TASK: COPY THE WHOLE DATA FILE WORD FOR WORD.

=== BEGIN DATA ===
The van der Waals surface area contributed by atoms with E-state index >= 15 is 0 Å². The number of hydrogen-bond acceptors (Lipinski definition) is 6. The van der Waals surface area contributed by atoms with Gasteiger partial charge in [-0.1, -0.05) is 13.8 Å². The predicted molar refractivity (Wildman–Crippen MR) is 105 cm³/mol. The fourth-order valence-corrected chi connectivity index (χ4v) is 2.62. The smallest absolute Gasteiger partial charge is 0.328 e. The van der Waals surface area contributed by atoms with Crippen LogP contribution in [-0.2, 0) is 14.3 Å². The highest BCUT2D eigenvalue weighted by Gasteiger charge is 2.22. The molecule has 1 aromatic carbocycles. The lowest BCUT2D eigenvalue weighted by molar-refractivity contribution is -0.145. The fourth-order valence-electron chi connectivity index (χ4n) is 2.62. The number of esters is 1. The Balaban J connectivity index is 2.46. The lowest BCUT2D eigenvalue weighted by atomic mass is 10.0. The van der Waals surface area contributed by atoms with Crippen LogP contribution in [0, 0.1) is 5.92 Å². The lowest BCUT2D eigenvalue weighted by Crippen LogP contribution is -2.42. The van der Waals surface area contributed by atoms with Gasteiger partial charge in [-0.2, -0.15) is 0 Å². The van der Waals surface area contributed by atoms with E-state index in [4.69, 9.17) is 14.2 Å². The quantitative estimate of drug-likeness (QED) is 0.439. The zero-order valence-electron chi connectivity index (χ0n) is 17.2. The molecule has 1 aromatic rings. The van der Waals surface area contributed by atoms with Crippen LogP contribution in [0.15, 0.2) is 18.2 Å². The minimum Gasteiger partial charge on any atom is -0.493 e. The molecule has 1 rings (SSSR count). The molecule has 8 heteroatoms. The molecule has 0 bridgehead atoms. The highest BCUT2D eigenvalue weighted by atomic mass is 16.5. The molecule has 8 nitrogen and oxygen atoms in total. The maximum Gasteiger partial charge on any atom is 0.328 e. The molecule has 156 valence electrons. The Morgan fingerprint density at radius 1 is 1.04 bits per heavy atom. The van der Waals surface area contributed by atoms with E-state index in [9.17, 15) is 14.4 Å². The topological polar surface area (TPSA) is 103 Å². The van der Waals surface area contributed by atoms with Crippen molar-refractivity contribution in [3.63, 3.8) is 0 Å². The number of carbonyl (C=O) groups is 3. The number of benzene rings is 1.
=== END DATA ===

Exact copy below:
The van der Waals surface area contributed by atoms with E-state index >= 15 is 0 Å². The number of hydrogen-bond acceptors (Lipinski definition) is 6. The van der Waals surface area contributed by atoms with Gasteiger partial charge in [-0.1, -0.05) is 13.8 Å². The predicted molar refractivity (Wildman–Crippen MR) is 105 cm³/mol. The fourth-order valence-corrected chi connectivity index (χ4v) is 2.62. The smallest absolute Gasteiger partial charge is 0.328 e. The van der Waals surface area contributed by atoms with Crippen LogP contribution in [-0.2, 0) is 14.3 Å². The highest BCUT2D eigenvalue weighted by Gasteiger charge is 2.22. The molecule has 1 aromatic carbocycles. The lowest BCUT2D eigenvalue weighted by molar-refractivity contribution is -0.145. The fourth-order valence-electron chi connectivity index (χ4n) is 2.62. The number of esters is 1. The Balaban J connectivity index is 2.46. The lowest BCUT2D eigenvalue weighted by atomic mass is 10.0. The van der Waals surface area contributed by atoms with Crippen LogP contribution in [0, 0.1) is 5.92 Å². The lowest BCUT2D eigenvalue weighted by Crippen LogP contribution is -2.42. The van der Waals surface area contributed by atoms with Gasteiger partial charge in [-0.2, -0.15) is 0 Å². The van der Waals surface area contributed by atoms with E-state index in [4.69, 9.17) is 14.2 Å². The quantitative estimate of drug-likeness (QED) is 0.439. The zero-order valence-electron chi connectivity index (χ0n) is 17.2. The molecule has 1 aromatic rings. The van der Waals surface area contributed by atoms with Crippen LogP contribution in [0.15, 0.2) is 18.2 Å². The minimum Gasteiger partial charge on any atom is -0.493 e. The molecule has 1 rings (SSSR count). The molecule has 8 heteroatoms. The molecule has 0 bridgehead atoms. The highest BCUT2D eigenvalue weighted by atomic mass is 16.5. The molecule has 8 nitrogen and oxygen atoms in total. The maximum Gasteiger partial charge on any atom is 0.328 e. The molecule has 156 valence electrons. The Morgan fingerprint density at radius 1 is 1.04 bits per heavy atom. The van der Waals surface area contributed by atoms with E-state index in [9.17, 15) is 14.4 Å². The topological polar surface area (TPSA) is 103 Å². The van der Waals surface area contributed by atoms with Crippen molar-refractivity contribution in [3.63, 3.8) is 0 Å². The number of carbonyl (C=O) groups is 3. The number of benzene rings is 1.